I would like to find effective upper bound for the height of $a+b$ and $a/b$ and $ab$ knowing the heights of $a$ and $b$. Thanks.

If you know only heights of $a$ and $b$, you may estimate heights of $a+b$, $a/b$ and $ab$. Assuming that $h$ is an absolute (Weil) height: $$h(ab)\leq h(a)+h(b)$$ $$h(a/b)\leq h(a)+h(b)$$ $$h(a+b)\leq\log 2 +h(a)+h(b)$$ This bounds are sharp. You may find this, for example, in M. Waldschmidt "Diophantine approximation on linear algebraic groups", Chapter 3. 


There are standard estimates for the heights of algebraic numbers $a_1,...,a_n$ in terms of their elementary symmetric functions $s_1,...,s_n$, or equivalently, estimates relating the heights of the roots of a polynomial to the heights of its coefficients. You can find this in many textbooks, including for example my Arithmetic of Elliptic Curves (Theorem VIII.5.9) or Lang's Fundamentals of Diophantine Geometry (Chapter 3, Section 2). The estimate is $$ \sum_{i=1}^n h(a_i)  n\log(2) \le h([1,s_1,...,s_n]) \le \sum_{i=1}^n h(a_i) + (n1)\log(2). $$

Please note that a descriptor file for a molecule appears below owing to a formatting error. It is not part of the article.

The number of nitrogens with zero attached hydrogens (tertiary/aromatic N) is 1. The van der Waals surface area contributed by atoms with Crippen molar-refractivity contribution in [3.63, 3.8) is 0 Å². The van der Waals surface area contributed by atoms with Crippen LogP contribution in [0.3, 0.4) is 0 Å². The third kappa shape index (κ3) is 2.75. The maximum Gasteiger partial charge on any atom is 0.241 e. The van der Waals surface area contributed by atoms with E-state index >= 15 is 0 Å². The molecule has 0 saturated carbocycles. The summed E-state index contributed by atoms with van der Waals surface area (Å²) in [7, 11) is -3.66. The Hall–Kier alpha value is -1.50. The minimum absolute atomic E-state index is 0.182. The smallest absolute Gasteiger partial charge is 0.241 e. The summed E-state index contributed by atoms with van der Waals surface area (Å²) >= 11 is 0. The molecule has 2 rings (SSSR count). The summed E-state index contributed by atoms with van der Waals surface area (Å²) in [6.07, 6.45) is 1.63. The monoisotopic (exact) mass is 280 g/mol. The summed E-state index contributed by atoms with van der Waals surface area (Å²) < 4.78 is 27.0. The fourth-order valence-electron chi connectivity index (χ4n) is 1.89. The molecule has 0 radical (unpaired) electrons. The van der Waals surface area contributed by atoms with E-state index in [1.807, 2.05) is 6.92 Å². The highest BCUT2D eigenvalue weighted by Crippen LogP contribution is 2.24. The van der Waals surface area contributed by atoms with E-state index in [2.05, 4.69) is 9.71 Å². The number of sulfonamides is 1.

If $a$ is the root of a characteristic polynomial of $M$ and $b$ is the root of the characteristic polynomial of $N,$ then $ab$ is a root of the charcteristic polynomial of $M \otimes N,$ and $a+b$ is a root of the characteristic polynomial of $M \otimes I + I \otimes N.$ That should be enough to compute the height. 


I too was looking for the answer to the same question. It seems necessary to define "height" since there are of course several variants in use. The height $h(a)$ I am interested in is the maximum of the absolute values of the coefficients of the minimal polynomial of the algebraic number $a$. Note that the first answer refers to a different notion of height, since, for example, $9 = h(9) = h(3 \cdot 3) \not \leq h(3) + h(3) = 3 + 3 = 6.$ I imagine there must be upper bounds of the form $h(ab) \leq f(d) h(a)^{g(d)} h(b)^{g(d)}$ for some simple functions $f$ and $g$, where $d$ is the degree of a field extension of $\mathbb{Q}$ containing both $a$ and $b$, for example. Are there any such results in the literature, and similarly for $h(a+b)$ and $h(a/b)$?